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Learning the law of the Lord

Daniel graduated from a high school in Modesto about five years ago. He was involved in sports, earned good grades and looked forward to walking the stage in his cap and gown.

His life wasn't always so positive.

Daniel was in juvenile hall 12 times in one two-year period. While inside, he said he'd go to the chapel services run by Youth for Christ.

"Sometimes I went just to get out of my cell. Other times to look at the girls and other times to see what Chaplain Marty (Villa, now in charge of YFC's youth and family ministry) had to say."

One time, Daniel quickly memorized a chapter in Psalms to earn a Bible. Then he'd get out of juvenile hall and put the Bible aside, living life without God, he said.

He was placed in a group home "because I was out of control at home." While at the group home, Daniel said he accepted Christ at a church service.

He began reading the Bible before school, "but the biggest problem was I was not walking with the Lord at school. I went to Community School behind juvenile hall. This school was full of drop-outs, druggies and kids kicked out of regular high schools. These were my friends. If they drank or got high at school, I would do the same. It was hard to stop just because I raised my hand at an altar call."

Daniel said he was "looking for a way to live for God. Then one day, I came across Psalm 1: 'Blessed is the man who does not walk in the counsel of the wicked, stand in the way of sinners or sit in the seat of mockers, but the law of the Lord is his delight and on the law he meditates day and night.'

"Then I remembered I knew this chapter by heart. This is the chapter Marty had me memorize. I understood that the first step God wanted me to take was to separate myself from all my friends. I had no Christian friends. It was a sacrifice, but I ... am a completely changed person.

"(God) has restored me to a priceless relationship with my mother. She used to kick me out every weekend because of my disobedience. Now we are friends.

"The Lord has blessed me with a whole new set of friends. He blessed me with a job where my boss and all my co-workers go to church. The Lord has allowed me the privilege to go back to the same juvenile hall that had me bound and preach deliverance."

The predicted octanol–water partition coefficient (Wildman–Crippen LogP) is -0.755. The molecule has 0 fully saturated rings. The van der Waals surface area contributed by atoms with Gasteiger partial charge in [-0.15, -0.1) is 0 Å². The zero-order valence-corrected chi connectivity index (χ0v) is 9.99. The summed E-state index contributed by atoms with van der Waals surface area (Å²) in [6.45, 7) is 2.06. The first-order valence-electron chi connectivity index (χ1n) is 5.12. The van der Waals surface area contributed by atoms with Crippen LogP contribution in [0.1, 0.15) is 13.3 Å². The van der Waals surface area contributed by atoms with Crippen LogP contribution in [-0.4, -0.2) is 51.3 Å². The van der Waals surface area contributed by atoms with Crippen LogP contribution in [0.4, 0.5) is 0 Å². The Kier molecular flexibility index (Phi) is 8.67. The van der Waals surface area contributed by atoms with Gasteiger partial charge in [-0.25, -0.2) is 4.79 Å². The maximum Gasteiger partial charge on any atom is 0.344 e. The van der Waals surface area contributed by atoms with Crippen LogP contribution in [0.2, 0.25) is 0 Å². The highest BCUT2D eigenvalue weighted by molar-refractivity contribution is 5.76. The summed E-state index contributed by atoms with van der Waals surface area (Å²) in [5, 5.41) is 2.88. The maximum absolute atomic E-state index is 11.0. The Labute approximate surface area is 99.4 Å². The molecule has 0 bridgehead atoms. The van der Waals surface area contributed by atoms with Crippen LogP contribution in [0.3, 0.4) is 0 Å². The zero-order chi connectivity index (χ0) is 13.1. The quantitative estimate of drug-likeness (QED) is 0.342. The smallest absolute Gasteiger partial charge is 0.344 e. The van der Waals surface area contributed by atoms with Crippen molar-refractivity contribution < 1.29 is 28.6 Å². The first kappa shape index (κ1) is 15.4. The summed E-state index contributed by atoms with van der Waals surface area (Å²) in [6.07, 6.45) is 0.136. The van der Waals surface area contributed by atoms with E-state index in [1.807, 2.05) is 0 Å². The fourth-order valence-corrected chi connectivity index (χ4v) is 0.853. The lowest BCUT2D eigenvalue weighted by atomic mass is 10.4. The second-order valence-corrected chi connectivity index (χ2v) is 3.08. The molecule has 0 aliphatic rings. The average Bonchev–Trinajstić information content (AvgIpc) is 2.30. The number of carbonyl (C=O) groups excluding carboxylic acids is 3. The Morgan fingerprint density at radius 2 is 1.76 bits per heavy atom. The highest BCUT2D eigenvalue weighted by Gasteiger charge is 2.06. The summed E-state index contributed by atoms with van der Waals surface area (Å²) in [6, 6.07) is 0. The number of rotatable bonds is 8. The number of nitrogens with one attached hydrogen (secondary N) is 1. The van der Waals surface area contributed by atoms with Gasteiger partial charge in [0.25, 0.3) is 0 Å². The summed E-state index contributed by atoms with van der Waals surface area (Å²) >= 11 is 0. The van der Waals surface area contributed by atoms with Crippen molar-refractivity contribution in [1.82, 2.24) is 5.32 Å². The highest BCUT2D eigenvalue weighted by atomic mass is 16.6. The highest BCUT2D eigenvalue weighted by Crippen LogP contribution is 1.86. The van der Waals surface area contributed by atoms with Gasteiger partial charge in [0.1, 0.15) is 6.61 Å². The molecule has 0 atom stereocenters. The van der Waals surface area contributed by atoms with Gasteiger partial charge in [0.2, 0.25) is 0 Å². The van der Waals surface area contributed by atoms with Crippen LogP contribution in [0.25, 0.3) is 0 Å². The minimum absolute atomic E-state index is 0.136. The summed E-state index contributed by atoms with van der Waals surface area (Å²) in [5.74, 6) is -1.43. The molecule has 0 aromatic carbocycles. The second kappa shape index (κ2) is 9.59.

Rick Roberts is the YFC chaplain at juvenile hall.

"I met Chris just over 1½ years ago," he said. "He was in for petty theft and being under the influence of methamphetamines. As I talked with him, I realized how little self-worth he had. At 13, he already did not like himself and could not imagine that anyone else could."

But, Roberts said, Chris held his mom in high regard, even though she was a meth addict who sometimes forgot to feed Chris and his sister.

"Chris has grown leaps and bounds since then," Roberts said. "He has read large portions of the Old and New Testaments. He is growing in wisdom and learning how to control his anger and emotions.

"Obviously, Chris' story is still being written, but the changes so far have been huge, and yet the work that God wants to do in him is still far from over. I'm grateful for the part that I and other Youth for Christ staff get to play in Chris' life."

Kenneth Sylvia is a YFC staff member in charge of the West Modesto Tapestry program for fifththrough eighth-graders. The students gather on Monday nights at The Carpenter's House on Carpenter Road for music, activities, a short lesson and small group time, the heart of the program.

Sylvia, 22, a graduate of Modesto High School and California State University, Stanislaus, volunteered with Tapestry as a high school and college student. He joined the paid staff in January.

"We're about mentoring; we're about helping them be as much as they can be," he said. "Some of these kids have such deep, deep troubled wounds in their lives."

Outsiders, he said, might be shocked by the behavior of the kids. For example, someone might criticize a girl for saying an obscene word and throwing a water bottle before leaving the room. "But I'm excited because it's the first time she hasn't hit someone with that water bottle," he explained. "She didn't cuss me out. That's spiritual growth.

"These kids talk a lot. They don't know how to sit still. But they're so open. They'll say, 'Yeah, my dad's in prison again,' or 'My mom is using drugs again.'

"One of the juniorhighers, when she was coming around about a year ago, was loudmouthed and would say very obnoxious things. Now she says, 'I asked my friend to come to church,' or she'll talk about helping a boy at school who has problems. She's having so many positive behaviors in the midst of all her junk."

Gilbert, a high school senior, has been part of Tapestry for almost three years. This year, he's helping Kenneth Sylvia as a small-group leader for junior high participants.

"My life before Tapestry was like any other teenage life — going out, partying, doing all the wrong stuff, breaking all the rules," Gilbert said. "I don't do any of that now. I've seen that it wasn't getting me anywhere. I'd end up sooner or later in prison.

"Now I have hope and I'm changing. I'm helping these kids out now, helping them learn what's right and wrong."

Gilbert said he's the middle of seven children. His older three siblings have been in trouble, he said, participating in gangs and arrested on drunk-driving and domestic-violence charges. He probably would be a gang member if it weren't for Tapestry, he said.

"It turned my life around. I was going the wrong way."

He has an after-school job and plans to major in criminal justice at Modesto Junior College and California State University, Stanislaus. He hopes to join the Modesto police force.

"I like to help people," he said. "I want to make a change, have a small part in changing this city."

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